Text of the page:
26 times more likely. That’s a lot. It means that even given very forgiving assumptions about differential rates of conviction and other factors we probably still have a difference in propensity to homicide (and other violent crimes for which its rates are an index, including rape, armed robbery, and hot burglary) of around 20:1. That’s being very generous, assuming that cumulative errors have thrown my calculations are off by up to a factor of 6 in the direction unfavorable to my argument.
Now suppose you’re a cop. Your job rubs your nose in the reality behind crime statistics. What you’re going to see on the streets every day is that random black male youths are roughly 20 times more likely to be dangerous to you – and to other civilians – than anyone who isn’t a random black male youth.
Any cop who treated members of a group with a factor 20 greater threat level than population baseline “equally” would be crazy. He wouldn’t be doing his job; he’d be jeopardizing the civil peace by inaction.
Yeah, my all means let’s demilitarize the police. But let’s also stop screaming “racism” when, by the numbers, the bad shit that goes down with black male youths reflects a cop’s rational fear of that particular demographic – and not racism against blacks in general. Often the cops in these incidents are themselves black, a fact that media accounts tend to suppress.
What we can actually do about the implied problem is a larger question. (Decriminalizing drugs would be a good start.) But it’s one we can’t even begin to address rationally without seeing past the accusation of racism.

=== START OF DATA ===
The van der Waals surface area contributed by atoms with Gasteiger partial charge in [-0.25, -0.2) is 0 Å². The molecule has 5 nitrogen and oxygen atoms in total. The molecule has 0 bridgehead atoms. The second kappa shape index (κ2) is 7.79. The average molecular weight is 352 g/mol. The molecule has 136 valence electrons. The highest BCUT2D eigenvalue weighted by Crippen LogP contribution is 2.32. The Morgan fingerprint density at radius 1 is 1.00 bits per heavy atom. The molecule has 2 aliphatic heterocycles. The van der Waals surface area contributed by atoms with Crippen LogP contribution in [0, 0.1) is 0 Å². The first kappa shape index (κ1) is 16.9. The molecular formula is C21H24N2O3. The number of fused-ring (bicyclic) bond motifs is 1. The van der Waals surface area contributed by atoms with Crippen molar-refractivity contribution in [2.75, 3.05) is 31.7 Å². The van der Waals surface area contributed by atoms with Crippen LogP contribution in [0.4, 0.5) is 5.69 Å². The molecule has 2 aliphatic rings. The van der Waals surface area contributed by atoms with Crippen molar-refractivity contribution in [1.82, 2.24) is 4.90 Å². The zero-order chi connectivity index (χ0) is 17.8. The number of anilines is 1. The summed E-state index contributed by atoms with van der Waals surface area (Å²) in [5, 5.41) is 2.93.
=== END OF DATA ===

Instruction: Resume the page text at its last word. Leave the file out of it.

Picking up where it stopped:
One of the reasons I like cats is because I find it enjoyable to try to model their thought processes by observing their behavior. They’re like furry aliens, just enough like us that a limited degree of communication (mostly emotional) is possible.
Just now I’m contemplating a recent change in the behavior of our new cat, Zola. Recent as in the last couple of days. Some kind of switch has flipped.
When last I reported on Zola, about six weeks ago, he was – very gradually – losing his initial reserve around us; behavior becoming more like Sugar’s was. Not all that surprising in retrospect – those Maine Coon genes are telling.
In the last couple of days Zola has become markedly more affectionate and attention-seeking. He’s even taken to sleeping part of the night on the waterbed coverlet, which was something Sugar did that we liked (before a few days ago, he’d occasionally jump up but then skedaddle after less than a minute). We find it very restful to have a cat curled up nearby when we’re dozing off or wake up in the middle of the night.
I think I understand the long-term, gradual increase in affectionate behavior; Zola has been testing us and learning that we’re safe. I wish I understood the sudden jump. It’s as though we’ve moved to a different category in his representation of the world. It doesn’t feel like he’s testing us anymore; now he just cheerfully assumes that we love him and loves us right back. He’s happier and more relaxed – he’s almost stopped disappearing during the day (but is still more nocturnal than Sugar was).
The reason I’m writing about this is to invite speculation – or, better yet, reports from ethological studies – on what social classifications cats have other than “stranger”, “packmate”, and “kin”. Also, whether there’s any evidence for domestic cats putting humans in a close-kin category, or something else distinguishable from and more trusted than “packmate”.
Now, if we can just teach him not to sprawl where he might get stepped on. Without actually stepping on him *wince*…